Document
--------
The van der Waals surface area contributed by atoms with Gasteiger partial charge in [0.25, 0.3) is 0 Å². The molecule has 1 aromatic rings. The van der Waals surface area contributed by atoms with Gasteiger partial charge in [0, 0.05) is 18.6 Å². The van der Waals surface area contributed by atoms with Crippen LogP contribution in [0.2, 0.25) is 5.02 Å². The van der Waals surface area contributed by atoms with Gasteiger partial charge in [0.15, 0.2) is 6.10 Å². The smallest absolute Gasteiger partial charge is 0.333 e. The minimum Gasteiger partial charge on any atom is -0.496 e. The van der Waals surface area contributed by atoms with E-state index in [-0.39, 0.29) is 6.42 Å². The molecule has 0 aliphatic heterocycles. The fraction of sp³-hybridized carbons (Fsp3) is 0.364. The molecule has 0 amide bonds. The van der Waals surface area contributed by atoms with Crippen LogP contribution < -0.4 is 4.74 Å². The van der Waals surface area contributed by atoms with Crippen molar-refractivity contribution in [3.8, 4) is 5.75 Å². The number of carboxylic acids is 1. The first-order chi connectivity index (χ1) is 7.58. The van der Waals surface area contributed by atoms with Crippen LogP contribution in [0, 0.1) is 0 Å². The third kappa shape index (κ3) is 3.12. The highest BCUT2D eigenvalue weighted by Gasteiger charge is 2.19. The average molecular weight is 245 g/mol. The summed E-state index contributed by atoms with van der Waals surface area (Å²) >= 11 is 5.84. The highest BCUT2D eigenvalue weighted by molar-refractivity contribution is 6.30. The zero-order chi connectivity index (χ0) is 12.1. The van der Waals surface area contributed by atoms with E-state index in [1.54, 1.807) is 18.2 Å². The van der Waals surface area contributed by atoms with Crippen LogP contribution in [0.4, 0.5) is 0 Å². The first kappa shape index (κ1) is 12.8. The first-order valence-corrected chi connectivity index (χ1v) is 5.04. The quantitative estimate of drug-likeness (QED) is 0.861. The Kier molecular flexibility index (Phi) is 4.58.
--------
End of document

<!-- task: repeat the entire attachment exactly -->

The van der Waals surface area contributed by atoms with Gasteiger partial charge in [0.25, 0.3) is 0 Å². The molecule has 1 aromatic rings. The van der Waals surface area contributed by atoms with Gasteiger partial charge in [0, 0.05) is 18.6 Å². The van der Waals surface area contributed by atoms with Crippen LogP contribution in [0.2, 0.25) is 5.02 Å². The van der Waals surface area contributed by atoms with Gasteiger partial charge in [0.15, 0.2) is 6.10 Å². The smallest absolute Gasteiger partial charge is 0.333 e. The minimum Gasteiger partial charge on any atom is -0.496 e. The van der Waals surface area contributed by atoms with E-state index in [-0.39, 0.29) is 6.42 Å². The molecule has 0 aliphatic heterocycles. The fraction of sp³-hybridized carbons (Fsp3) is 0.364. The molecule has 0 amide bonds. The van der Waals surface area contributed by atoms with Crippen LogP contribution < -0.4 is 4.74 Å². The van der Waals surface area contributed by atoms with Crippen molar-refractivity contribution in [3.8, 4) is 5.75 Å². The number of carboxylic acids is 1. The first-order chi connectivity index (χ1) is 7.58. The van der Waals surface area contributed by atoms with Crippen LogP contribution in [0, 0.1) is 0 Å². The third kappa shape index (κ3) is 3.12. The highest BCUT2D eigenvalue weighted by Gasteiger charge is 2.19. The average molecular weight is 245 g/mol. The summed E-state index contributed by atoms with van der Waals surface area (Å²) >= 11 is 5.84. The highest BCUT2D eigenvalue weighted by molar-refractivity contribution is 6.30. The zero-order chi connectivity index (χ0) is 12.1. The van der Waals surface area contributed by atoms with E-state index in [1.54, 1.807) is 18.2 Å². The van der Waals surface area contributed by atoms with Crippen LogP contribution in [0.4, 0.5) is 0 Å². The first kappa shape index (κ1) is 12.8. The first-order valence-corrected chi connectivity index (χ1v) is 5.04. The quantitative estimate of drug-likeness (QED) is 0.861. The Kier molecular flexibility index (Phi) is 4.58.